Following the release of Civilization: Beyond Earth, there was a lot to be disappointed about in terms of the game’s inability to separate itself from the base Civilization games or improve on the original formula. Initially it did not bode well for Civilization VI, but as I was shown with the game preview I was given last month, the changes coming to this upcoming latest iteration in the series are smart and sensible, reinforcing the game’s core values without completely reinventing them.
Of all the changes coming, here are the most significant.
Among the chief complaints about the Civilization series is that their Diplomacy system is too vague and unpredictable, forcing players to adopt strategies and achieve a win state without it. Some refinements were made in Civilization: Beyond Earth, laying the groundwork for Civilization VI, where some of the ambiguity has been cleared up with new dialogue and trade options.
For instance, when laying down the bargaining chips for strategic resources, you will now have a list of all your tradeable resources, and can quickly add or remove them with the click of a mouse, adjusting until you reach agreeable terms. Declaring war also has a new Cassus Belli option, which will allow you to declare war on another civilization with reduced impact on your world reputation; ex: If a civilization breaks a promise to not proselytize in your country, you can declare war on them based on ideological terms and not take as big of a hit with other world leaders.
One of the most helpful changes is also the least obtrusive: world leaders will be represented as an avatar in the upper right hand corner of the screen and accompanied by a small emoticon indicated your current status with them. As each turn is completed the avatar will bob up or down depending on if your recent actions improved or harmed your relationship with them, keying you in to how decisions are affecting your status on a constant basis. Finally, Diplomacy can actually be used to your strategic advantage.
In the past, the cities of your civilization could hold all the buildings needed sustain it within the tile of the city itself. You never had to worry about having enough land, because even World Wonders didn’t take up any additional space. With the addition of Districts, how your land is used will now be a huge factor in what and where you’re able to build; all financial buildings have to be built in the Financial District, all the entertainment buildings in Entertainment District, and so on. The real fun part is how these limitations are imposed on the conditions of building World Wonders. Not only will World Wonders take up their own tile, they also have very specific building requirements attached. For example Ruhr Valley must be adjacent to both a river and an Industrial District, with a prerequisite of one Factory. The changes add an entire new facet to strategic use of land while also making just enough thematic sense that you can’t even be mad about it.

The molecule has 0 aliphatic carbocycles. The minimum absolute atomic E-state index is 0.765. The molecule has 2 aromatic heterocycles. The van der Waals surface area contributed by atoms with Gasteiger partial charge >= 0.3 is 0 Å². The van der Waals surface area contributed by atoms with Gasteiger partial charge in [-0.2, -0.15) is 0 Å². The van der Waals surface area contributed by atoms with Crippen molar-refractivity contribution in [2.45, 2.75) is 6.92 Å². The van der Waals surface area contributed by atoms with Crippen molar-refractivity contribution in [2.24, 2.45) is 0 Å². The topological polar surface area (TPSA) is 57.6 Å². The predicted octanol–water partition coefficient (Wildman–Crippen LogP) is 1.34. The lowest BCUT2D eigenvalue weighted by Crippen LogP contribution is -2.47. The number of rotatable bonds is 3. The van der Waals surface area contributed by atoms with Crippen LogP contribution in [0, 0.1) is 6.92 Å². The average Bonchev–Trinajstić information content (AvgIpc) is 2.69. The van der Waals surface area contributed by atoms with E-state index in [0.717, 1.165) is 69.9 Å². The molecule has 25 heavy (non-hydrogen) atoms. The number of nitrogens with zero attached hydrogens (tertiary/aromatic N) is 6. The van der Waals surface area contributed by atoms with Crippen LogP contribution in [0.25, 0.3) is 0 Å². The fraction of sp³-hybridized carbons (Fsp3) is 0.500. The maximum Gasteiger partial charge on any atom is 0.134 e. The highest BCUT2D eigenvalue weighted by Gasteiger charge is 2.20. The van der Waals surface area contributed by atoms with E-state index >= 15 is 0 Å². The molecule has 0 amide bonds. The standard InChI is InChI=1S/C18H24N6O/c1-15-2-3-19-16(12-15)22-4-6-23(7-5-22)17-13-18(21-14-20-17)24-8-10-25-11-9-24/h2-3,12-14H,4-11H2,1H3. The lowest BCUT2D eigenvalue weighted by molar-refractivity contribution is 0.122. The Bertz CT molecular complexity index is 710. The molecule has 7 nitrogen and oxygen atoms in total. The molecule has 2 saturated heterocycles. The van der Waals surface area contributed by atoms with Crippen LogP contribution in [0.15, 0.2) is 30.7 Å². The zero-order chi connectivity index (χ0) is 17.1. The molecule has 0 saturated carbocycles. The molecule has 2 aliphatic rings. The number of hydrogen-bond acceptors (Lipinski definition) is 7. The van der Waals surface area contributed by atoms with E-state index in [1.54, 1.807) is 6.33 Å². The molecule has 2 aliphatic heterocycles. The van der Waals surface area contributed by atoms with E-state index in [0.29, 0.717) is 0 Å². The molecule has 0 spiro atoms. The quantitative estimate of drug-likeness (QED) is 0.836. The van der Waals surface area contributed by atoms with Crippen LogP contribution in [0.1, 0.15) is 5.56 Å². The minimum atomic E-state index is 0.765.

The end game of Civilization V was often plagued by the inevitable problem of what to do with your workers. Left to their own devices in Auto mode, they couldn’t be trusted to make the best tile improvements. But micromanaging every single one for a few hundred turns was exhausting. Eventually some would have to be erased to save on the per turn maintenance fees. That’s all changed in Civilization VI, where the Workers, like the Explorer units of Beyond Earth, can only be used a limited number of times (initially three but this can be expanded). They also make tile improvements instantaneously, meaning you no longer have to worry about how long it will take to build or improve a resource. Among all the adjustments made to Civilization, this one is a huge game changer.
The driving mechanism behind each civilization’s progress is their development of technology. In the past this was represented by a simple tree with a series of branching, interdependent tech advancements, which players could research over several turns in order to reap their associated benefits.
In Civilization VI there are now two trees to manage, Tech and Civics. Each have their own advancements to choose from, and all can be “boosted” (that is, given a dramatic reduction in necessary turns) by achieving small, related goals within the game. It doesn’t require a huge adjustment in strategy, but it will factor heavily into your civilization’s advancement in culture, science, and military, so plan carefully.
Perhaps the biggest change to Civilization’s latest entry in the series has been the Social Policy system, which only somewhat resembles its predecessor in Civilization V. At its core, it’s still driven by pursuing specific ideologies and awarding various benefits through an accumulation of culture, however these benefits are now represented by cards of varying categories, the use of which are determined by the type of government your civilization has. For example an Autocracy allows for two Military, one Economic, one Diplomatic, and one “Wildcard” policy. They can be switched out to suit your civilization’s needs for a fee, or changed for free when a new card is obtained through researching tech or civics. As in the past, various Governments will only become available as certain culture or technological milestones are achieved. If you’ve played a lot of Civilization V, many of the card policies will look very familiar so it should be easy to adjust as you learn to mix and match to achieve the best balance for your civilization’s needs.